In December 2021, the North Carolina General Assembly expanded the state’s expungement requirements with Senate Bill 562. Even more eligibility is now available for the expungement of criminal records. If you are wondering whether you are now eligible for expungement or if you would like help clearing your criminal record, read on.
The Daily Tar Heel reported, “Frank Baumgartner, a professor of political science at UNC… discovered that 64 percent of all people with convictions only had one felony, and less than 10 percent of them were charged with felonies in the highest categories (classes A-D).”
He went on to say, “When people say felony, we think that it’s a violent crime, but actually about 80 percent of felonies relate to drug possession. It’s a lot of very low-level stuff.”
Improved Eligibility in 2022
You could be one of the thousands in North Carolina who are now eligible to live without a criminal record. The Second Chance Act (SB 562) went into effect in December of 2021 and “expanded the opportunity for a person to expunge older convictions of “nonviolent” felonies but with complex eligibility conditions.” (1, 2)
Senate Bill 522 in 2017 previously expanded eligibility for expungement of criminal records. It made it easier for people with criminal convictions to have their records cleared, but the new changes in 2021 added even more possibilities for a clean record!
For 2021, if you received a nonviolent felony conviction expungement before December 1, 2021, you can obtain an expungement of up to two more felony convictions.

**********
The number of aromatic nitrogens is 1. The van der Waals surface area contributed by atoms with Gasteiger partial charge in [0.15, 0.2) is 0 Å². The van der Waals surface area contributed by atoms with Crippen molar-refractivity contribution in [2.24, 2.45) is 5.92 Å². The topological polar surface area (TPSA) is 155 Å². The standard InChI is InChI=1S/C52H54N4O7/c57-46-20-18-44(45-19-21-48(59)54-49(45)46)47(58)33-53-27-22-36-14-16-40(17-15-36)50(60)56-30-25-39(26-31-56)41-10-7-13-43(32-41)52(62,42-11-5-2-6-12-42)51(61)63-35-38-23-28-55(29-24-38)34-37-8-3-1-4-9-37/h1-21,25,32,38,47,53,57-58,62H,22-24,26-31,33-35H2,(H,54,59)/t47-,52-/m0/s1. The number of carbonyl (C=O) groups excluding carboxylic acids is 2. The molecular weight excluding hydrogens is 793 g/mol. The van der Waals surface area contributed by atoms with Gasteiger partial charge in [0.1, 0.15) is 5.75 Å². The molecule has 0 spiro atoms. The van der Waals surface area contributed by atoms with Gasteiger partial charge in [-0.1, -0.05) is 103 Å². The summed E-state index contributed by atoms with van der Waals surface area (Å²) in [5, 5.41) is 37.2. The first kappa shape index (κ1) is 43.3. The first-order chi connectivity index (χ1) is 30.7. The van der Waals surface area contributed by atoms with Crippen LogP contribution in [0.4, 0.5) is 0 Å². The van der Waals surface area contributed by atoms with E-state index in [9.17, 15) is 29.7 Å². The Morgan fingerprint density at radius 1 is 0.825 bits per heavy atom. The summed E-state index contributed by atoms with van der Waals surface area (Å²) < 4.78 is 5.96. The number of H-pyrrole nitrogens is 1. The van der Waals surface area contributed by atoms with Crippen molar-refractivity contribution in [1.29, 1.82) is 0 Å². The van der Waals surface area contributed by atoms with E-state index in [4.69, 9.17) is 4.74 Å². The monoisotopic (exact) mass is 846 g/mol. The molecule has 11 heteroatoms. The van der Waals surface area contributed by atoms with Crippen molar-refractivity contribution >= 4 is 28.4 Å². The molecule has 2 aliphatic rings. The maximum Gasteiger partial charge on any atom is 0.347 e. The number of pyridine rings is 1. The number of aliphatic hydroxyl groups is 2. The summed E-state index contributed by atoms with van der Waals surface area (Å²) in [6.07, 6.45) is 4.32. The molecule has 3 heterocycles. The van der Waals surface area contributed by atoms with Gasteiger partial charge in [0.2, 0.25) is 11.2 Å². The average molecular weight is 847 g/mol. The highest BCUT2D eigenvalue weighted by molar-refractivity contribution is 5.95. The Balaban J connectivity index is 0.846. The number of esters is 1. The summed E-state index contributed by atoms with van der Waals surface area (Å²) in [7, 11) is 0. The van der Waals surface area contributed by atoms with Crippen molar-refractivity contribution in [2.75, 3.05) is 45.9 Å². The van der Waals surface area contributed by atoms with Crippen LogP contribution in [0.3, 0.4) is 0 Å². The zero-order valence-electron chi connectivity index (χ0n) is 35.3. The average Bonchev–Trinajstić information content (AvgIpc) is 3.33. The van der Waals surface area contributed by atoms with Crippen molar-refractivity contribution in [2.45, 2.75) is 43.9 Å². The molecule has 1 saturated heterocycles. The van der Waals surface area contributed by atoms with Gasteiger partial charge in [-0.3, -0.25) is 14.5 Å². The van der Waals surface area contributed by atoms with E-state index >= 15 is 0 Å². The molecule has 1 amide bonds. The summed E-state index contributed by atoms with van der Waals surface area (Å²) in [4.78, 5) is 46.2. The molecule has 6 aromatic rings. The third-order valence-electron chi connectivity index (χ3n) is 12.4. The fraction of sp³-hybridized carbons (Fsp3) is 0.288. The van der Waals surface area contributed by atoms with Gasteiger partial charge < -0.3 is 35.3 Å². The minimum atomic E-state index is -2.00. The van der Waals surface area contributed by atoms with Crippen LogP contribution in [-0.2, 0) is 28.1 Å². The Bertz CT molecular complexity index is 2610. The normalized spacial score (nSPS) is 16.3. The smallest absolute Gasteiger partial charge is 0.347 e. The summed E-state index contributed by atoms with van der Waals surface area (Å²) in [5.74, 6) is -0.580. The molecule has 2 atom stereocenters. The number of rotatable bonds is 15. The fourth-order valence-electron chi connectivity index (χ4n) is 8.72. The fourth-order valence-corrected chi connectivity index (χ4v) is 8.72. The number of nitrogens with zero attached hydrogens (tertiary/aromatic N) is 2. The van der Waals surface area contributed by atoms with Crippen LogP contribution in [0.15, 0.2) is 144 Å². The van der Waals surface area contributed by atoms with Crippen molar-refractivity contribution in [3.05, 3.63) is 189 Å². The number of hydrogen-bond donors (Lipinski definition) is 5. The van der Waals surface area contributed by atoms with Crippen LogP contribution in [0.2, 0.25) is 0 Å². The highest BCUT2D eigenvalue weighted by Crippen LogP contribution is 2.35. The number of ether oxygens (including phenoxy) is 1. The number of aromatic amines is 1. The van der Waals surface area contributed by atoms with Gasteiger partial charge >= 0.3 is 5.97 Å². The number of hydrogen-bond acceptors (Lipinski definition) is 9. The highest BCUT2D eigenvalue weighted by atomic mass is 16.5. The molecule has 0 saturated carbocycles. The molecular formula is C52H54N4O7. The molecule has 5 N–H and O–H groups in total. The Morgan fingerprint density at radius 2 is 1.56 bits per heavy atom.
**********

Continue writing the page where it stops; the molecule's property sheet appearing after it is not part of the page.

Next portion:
The new law only applies if you committed the offenses:
- Before your recent expungement and
- Within the same 24-month period as the expunged felony
You can also receive expungement of previous nonviolent misdemeanors committed before December 2021.
If you have previous felony convictions and have not yet considered expungement, consider working with an attorney to file a petition. You can file for up to 3 nonviolent felony conviction expungements if you:
- Only have nonviolent crimes
- Meet the waiting period requirements which vary in length depending on how many felonies you need to expunge
- Have paid any restitution which was associated with your case
A 2016 study by the National Institute of Justice found that “more than one in three American adults have criminal records.” In North Carolina, that number is likely even higher. A criminal record can make finding employment, housing, and education difficult. It can also lead to further involvement with the justice system.